A few decades ago, owning a vehicle that boasted 400 horsepower from the factory was the stuff of legend, and even cherished muscle machines like the mid-1980s Ford Mustang GT and Chevrolet Camaro only offered about half as many ponies. Today, almost every new-car dealership boasts a model offering horsepower of 400 or more.
Technology has allowed automakers to provide engines with more power than those of the not-so-distant past, and this is often teamed with better fuel economy and long-term reliability. Even the meekest of vehicles benefit from these improvements, and some compact economy models are powered with engines matching the numbers of yesteryear’s muscle cars.
Used car shoppers looking for gobs of horsepower and tire-searing torque have never had it so good. Though the latest and greatest 2016 models have the pinnacle of power under the hood, many vehicles of the last decade or so have 400 ponies on tap, and some can be found for bargain prices.
Below are five excellent examples of used high-horsepower heroes available to park in your driveway.
2011-2014 Ford Mustang GT
The fifth-generation Ford Mustang was already poised for muscle-car greatness when Ford introduced a new 32-valve, 5.0-liter V8 engine producing 412 horsepower and 390 pound-feet of torque for the 2011 model year. Ford wasn’t satisfied with simply shoe-horning a new engine under the hood, and changes to the 2011 Mustang GT also included a new six-speed manual transmission and a revised sport-tuned suspension.
This enthusiast-pleasing powertrain overhaul transformed an already great vehicle into a monster with more than 400 horsepower. Zero to 60 mph zips by in 4.6 seconds, and this model walks the line between muscle and refinement like no prior stock Mustang GT.
2010-2015 Chevrolet Camaro SS
When Chevrolet decided to bring back the Camaro after a 7-year hiatus, the manufacturer held nothing back, unleashing a futuristic muscle car with a robust 6.2-liter V8 engine under the hood. The 2010 Camaro, when coupled with a six-speed manual transmission, produces an incredible 426 horsepower and 420 pound-feet of torque. When you engage the SS with the manual version’s electronic launch control, the 2010 SS catapults from 0 to 60 mph in a mere 4.6 seconds. Replacing the manual transmission with a six-speed automatic reduces horsepower to 400 and torque to 410 pound-feet.
Much like the aforementioned Mustang, the fifth-generation Camaro is more than a fire-breathing muscle car. With a sport-tuned suspension and sticky Z-rated tires, the Camaro SS hugs the road and excels at powering through twists and turns with ease. The Camaro SS also exhibits precise maneuverability with excellent driver feedback and noteworthy on-center feel.
2006-2010 Dodge Charger SRT8 and 2008-2010 Challenger SRT8
When the engineers at Dodge created high-horsepower versions of the Charger and Challenger, they didn’t fool around. The original first-generation SRT8 pony cars had a 6.1-liter V8 stuffed under the hood that generates a whopping 425 horsepower and 420 pound-feet of torque. Both models are governed by a five-speed automatic transmission.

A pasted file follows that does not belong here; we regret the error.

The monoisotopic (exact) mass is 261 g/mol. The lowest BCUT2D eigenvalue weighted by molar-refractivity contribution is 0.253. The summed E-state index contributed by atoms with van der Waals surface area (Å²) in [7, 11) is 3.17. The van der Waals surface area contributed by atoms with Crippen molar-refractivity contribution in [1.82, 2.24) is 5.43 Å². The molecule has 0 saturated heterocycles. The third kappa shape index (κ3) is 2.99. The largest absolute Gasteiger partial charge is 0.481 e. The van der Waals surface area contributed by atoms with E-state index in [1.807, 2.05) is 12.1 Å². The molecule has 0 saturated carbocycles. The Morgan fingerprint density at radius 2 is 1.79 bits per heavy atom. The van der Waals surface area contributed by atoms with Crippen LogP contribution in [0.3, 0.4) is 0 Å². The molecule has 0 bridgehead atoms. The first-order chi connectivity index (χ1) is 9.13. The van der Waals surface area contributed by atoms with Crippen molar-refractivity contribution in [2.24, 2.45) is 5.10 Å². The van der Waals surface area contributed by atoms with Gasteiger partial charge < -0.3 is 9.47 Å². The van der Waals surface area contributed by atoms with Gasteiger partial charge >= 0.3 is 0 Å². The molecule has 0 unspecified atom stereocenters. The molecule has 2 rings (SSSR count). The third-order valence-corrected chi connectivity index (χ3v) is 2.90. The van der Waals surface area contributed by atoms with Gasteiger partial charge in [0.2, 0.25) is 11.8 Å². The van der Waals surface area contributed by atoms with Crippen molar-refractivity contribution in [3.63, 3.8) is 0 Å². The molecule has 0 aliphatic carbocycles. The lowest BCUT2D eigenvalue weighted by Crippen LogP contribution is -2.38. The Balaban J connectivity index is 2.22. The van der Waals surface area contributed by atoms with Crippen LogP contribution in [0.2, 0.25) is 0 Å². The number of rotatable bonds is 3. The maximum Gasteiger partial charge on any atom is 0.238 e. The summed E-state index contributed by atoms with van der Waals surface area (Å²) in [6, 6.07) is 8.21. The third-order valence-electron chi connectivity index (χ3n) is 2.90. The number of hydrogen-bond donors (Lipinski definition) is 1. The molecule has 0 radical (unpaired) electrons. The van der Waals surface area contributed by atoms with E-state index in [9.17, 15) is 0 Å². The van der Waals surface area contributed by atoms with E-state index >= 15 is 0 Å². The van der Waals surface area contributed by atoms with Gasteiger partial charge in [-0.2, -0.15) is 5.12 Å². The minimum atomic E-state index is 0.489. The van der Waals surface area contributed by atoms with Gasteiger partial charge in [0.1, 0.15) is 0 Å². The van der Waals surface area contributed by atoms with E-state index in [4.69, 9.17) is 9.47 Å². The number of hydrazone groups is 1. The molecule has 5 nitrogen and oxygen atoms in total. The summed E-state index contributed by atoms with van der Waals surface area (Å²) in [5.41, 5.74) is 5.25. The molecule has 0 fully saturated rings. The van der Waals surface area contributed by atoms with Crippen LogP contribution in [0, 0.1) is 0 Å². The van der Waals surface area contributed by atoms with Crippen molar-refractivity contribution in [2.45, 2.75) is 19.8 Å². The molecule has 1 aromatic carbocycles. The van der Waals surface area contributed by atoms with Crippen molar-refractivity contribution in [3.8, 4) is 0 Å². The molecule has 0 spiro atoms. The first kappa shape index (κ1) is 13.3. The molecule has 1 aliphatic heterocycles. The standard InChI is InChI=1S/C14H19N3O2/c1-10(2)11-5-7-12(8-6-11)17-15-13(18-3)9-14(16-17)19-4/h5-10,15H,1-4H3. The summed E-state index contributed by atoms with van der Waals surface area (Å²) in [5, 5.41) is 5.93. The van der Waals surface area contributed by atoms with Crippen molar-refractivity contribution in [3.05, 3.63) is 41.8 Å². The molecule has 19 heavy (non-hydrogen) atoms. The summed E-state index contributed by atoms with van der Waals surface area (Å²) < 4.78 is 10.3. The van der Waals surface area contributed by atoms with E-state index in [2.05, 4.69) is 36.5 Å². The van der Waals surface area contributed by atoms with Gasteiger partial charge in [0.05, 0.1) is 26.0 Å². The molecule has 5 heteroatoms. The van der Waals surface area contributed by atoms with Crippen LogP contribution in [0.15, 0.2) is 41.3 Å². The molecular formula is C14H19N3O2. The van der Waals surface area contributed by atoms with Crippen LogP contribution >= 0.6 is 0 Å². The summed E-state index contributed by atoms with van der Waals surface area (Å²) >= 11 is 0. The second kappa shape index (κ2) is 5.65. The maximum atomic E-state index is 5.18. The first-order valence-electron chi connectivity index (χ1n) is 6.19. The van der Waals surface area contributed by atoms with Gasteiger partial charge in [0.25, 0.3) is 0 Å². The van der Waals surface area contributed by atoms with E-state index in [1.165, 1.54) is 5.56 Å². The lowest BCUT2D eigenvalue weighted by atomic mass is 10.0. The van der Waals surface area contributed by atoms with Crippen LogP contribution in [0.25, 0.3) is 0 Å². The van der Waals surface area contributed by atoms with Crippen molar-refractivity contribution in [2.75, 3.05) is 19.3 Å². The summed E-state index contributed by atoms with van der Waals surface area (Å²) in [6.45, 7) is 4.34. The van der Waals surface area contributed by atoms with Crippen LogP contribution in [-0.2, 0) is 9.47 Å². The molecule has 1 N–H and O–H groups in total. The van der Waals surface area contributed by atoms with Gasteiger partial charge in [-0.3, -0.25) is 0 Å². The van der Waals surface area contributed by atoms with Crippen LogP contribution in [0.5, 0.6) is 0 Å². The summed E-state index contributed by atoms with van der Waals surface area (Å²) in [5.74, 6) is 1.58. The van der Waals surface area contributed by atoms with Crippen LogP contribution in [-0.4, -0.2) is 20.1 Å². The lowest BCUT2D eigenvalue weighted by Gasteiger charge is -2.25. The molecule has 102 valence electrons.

Each SRT8 vehicle was much more than a massive engine and hood scoop. The package includes 20-inch wheels, a sport suspension and sport seats. Gigantic Brembo brakes aided in bringing the heavyweight Charger and Challenger to a halt, and a beefy suspension helped keep the duo composed on winding roads.
Falling in line with the Mustang GT and Camaro SS, the SRT8 Charger reaches 60 mph in 4.8 seconds. The SRT8 Challenger runs a tick faster, hitting 60 mph in 4.7 seconds.
2008-2013 BMW M3
Since its inception, the BMW M3 has served as the benchmark for performance sedans and sports coupes. Exceptional handling prowess, power and attractive styling make the fourth-generation M3 a top pick.
Powered by a 4.0-liter V8 engine that produces 414 horsepower and 295 pound-feet of torque, the M3 is easily one of the fastest vehicles on our list, rushing to 60 mph in as little as 3.9 seconds. A six-speed manual transmission is standard and a seven-speed twin-clutch automatic is available as an option.
The M3 may be more expensive than any of the pony cars on our list, but with standard features like a carbon-fiber-reinforced composite roof, aluminum chassis and suspension, and near-perfect 50/50 front-to-rear weight distribution, the M3 is in many ways in a 400-horsepower class all to its own. Available as a sedan, coupe or convertible, the mighty V8-powered M3 can be configured to be meet the needs of an angst-filled boy-racer or a family looking for a track-ready grocery-getter.
2009-2011 Nissan GT-R
With the most expensive base price when it was new, the first run of the Nissan GT-R seems costly until you consider that it was built to compete with the likes of far more expensive Ferrari, Lamborghini and Porsche exotics. When stacked up against those pricey powerhouses, the GT-R actually looks like the bargain-basement supercar option. With 480-horsepower and 430 pound-feet of torque, the GT-R single-handedly upgraded Nissan’s image in the performance-car world.
Featuring all-wheel drive and a dual-clutch rear-mounted transaxle, the Nissan GT-R boasts one of the fastest 0-to-60 mph times of any car ever. When outlets started testing the GT-R back in 2008, the universal gasp for air was almost as overwhelming as the sensation of launching the twin-turbo from 0 to 60 mph in 3.3 seconds or less. For reference, the GT-R took the same amount of time to reach 60 mph as the 2009 Ferrari 599GTB with 611 horsepower, but for a quarter of the price.
Still, keep in mind that the GT-R, unlike the pony cars on the list, can be quite expensive to repair, and many of the original cars have lived a pretty hard life. But if owning a Japanese supercar is on your bucket list, very few will live up to the brilliant performance of the 480-horsepower “Godzilla” Nissan GT-R.